Findings could lead to new therapies for breast, ovarian, and other cancers
Chromosomes (in blue) are fusing together at their telomere ends (pictured as red and green dots) when DNA repair has gone awry.
Credit:Courtesy of Nature and Mateos-Gomez et al.
Funding support for the study was provided by the Breast Cancer Alliance, the V-Foundation, the U.S. Department of Defense Breast Cancer Research Program, a Pew Scholars Award, the Novartis Advanced Discovery Institute, National Institutes of Health grant AG0386677, the Helen L. and Martin S. Kimmel Center for Stem Cell Biology, as well the University of Texas at Austin, and from the Cancer Prevention Research Institute of Texas.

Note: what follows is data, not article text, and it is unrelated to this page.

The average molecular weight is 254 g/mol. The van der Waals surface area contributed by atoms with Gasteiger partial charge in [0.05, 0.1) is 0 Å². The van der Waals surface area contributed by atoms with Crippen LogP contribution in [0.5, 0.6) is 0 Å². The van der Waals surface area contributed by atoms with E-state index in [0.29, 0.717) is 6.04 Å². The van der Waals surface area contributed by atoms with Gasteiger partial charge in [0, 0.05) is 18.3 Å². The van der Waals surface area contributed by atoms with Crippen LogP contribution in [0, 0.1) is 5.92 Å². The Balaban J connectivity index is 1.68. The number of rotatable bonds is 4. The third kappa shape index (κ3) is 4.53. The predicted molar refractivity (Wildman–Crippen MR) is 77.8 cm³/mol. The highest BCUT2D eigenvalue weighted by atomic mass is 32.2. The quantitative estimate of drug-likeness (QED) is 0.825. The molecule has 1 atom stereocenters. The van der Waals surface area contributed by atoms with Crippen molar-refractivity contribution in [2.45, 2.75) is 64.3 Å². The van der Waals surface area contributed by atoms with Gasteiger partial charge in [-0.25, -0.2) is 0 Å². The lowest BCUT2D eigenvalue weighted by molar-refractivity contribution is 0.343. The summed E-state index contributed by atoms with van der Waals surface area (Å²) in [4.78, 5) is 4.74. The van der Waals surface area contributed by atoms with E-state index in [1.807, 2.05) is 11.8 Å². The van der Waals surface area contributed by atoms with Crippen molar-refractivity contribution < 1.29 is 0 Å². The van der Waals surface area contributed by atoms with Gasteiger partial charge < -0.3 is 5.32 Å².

Besides Dr. Sfeir, other researchers involved in this study were lead investigator Pedro Mateos-Gomez, PhD, also at NYU Langone; Fade Gong, PhD, and Kyle Miller, PhD, at the University of Texas at Austin; and Eros Lazzerini-Denchi, PhD, at the Scripps Research Institute in La Jolla, Calif.